PCS permit depends on state certification

Published 5:05 am Saturday, October 18, 2008

By Staff
Water-quality officials want to tweak boundary
Staff Writer
More than a thousand local jobs and many acres of wetlands mean that a federal permit for PCS Phosphate’s proposed expansion near Aurora has taken eight years of wrangling so far. Now, with the end almost in sight, a minor state certification has become perhaps the last hurdle the company must face.
The phosphate mine and processing complex has run out of permitted land to mine, and the contractors PCS Phosphate employs to clear land before mining are idle. A new permit would allow it to expand in several directions, including east, where wetlands along tributaries of the Pamlico River create a number of environmental concerns.
But officials at the Division of Water Quality, a part of the N.C. Division of Environment and Natural Resources, have some questions they need answered, and want to look at tweaking the boundaries of the proposed expansion before they issue a needed state certification, called a 401 Certification.
The other questions — about water quality monitoring and mitigation of the expansion’s impact on the environment — should be easily resolved, both officials said.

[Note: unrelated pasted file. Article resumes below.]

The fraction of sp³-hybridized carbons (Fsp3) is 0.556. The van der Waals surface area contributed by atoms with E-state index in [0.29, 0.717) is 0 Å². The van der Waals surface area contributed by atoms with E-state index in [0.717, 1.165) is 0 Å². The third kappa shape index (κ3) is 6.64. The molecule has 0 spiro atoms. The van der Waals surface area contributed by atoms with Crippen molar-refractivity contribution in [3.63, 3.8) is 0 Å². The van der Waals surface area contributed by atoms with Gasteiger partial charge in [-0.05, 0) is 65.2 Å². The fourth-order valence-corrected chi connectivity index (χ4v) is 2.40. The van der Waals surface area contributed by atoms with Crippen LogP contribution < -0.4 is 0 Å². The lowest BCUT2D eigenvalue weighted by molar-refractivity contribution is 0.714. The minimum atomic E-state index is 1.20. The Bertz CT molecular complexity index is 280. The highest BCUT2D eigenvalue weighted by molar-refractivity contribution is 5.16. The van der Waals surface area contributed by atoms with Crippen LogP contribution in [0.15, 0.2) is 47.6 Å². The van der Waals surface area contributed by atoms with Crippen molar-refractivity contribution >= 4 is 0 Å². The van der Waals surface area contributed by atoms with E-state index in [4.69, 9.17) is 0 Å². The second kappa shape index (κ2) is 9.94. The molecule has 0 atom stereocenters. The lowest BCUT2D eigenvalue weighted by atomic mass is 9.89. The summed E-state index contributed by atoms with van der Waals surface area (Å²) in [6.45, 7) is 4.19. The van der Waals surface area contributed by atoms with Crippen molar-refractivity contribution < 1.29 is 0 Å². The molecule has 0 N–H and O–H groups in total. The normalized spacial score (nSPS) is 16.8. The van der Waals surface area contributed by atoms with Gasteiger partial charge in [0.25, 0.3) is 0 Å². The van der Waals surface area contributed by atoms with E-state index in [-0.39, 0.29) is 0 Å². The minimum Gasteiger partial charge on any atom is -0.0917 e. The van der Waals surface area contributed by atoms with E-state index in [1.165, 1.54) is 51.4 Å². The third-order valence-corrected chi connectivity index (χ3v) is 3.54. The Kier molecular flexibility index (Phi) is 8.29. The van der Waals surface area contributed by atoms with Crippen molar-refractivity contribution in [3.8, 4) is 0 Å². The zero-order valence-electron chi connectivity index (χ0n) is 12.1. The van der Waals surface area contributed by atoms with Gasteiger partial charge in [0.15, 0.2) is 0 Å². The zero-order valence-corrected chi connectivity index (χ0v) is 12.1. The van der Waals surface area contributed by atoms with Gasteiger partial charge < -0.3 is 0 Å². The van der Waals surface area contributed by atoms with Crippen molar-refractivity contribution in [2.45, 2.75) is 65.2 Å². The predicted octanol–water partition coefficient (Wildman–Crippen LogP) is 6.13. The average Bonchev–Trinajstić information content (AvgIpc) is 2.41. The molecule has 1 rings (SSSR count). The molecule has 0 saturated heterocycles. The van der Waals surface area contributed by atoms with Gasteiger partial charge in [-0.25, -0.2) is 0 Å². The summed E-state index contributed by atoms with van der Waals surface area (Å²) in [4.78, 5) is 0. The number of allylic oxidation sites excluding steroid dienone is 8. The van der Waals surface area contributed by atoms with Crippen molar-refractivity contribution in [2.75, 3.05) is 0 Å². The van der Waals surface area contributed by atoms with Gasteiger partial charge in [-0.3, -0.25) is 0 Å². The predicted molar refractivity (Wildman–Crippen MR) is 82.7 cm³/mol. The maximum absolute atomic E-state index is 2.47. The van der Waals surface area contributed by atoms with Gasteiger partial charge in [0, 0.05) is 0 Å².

The DWQ is looking at changes that are insignificant compared with the scope of the project as a whole, said John Dorney, a DWQ supervisor.
The changes — which might move lines up to a thousand feet in some places — would still be less than 5 percent of the wetlands PCS Phosphate intends to mine, Dorney said.
Smith, the PCS Phosphate official, said it was too soon to evaluate the proposed boundary tweaks.
The Army Corps of Engineers evaluated 12 proposed boundaries for the expansion in a series of reports it released as it considered PCS Phosphate’s permit decision.
Officials from DWQ are expected to be in the field at the mine on Friday, Dorney said.
One of the company’s biggest concerns at this point is getting its permits in time to avoid layoffs, Smith said.
Dorney said PCS Phosphate likely will have its state certification by the end of November and any changes in the proposed boundary shouldn’t require any new evaluations by the Corps of Engineers.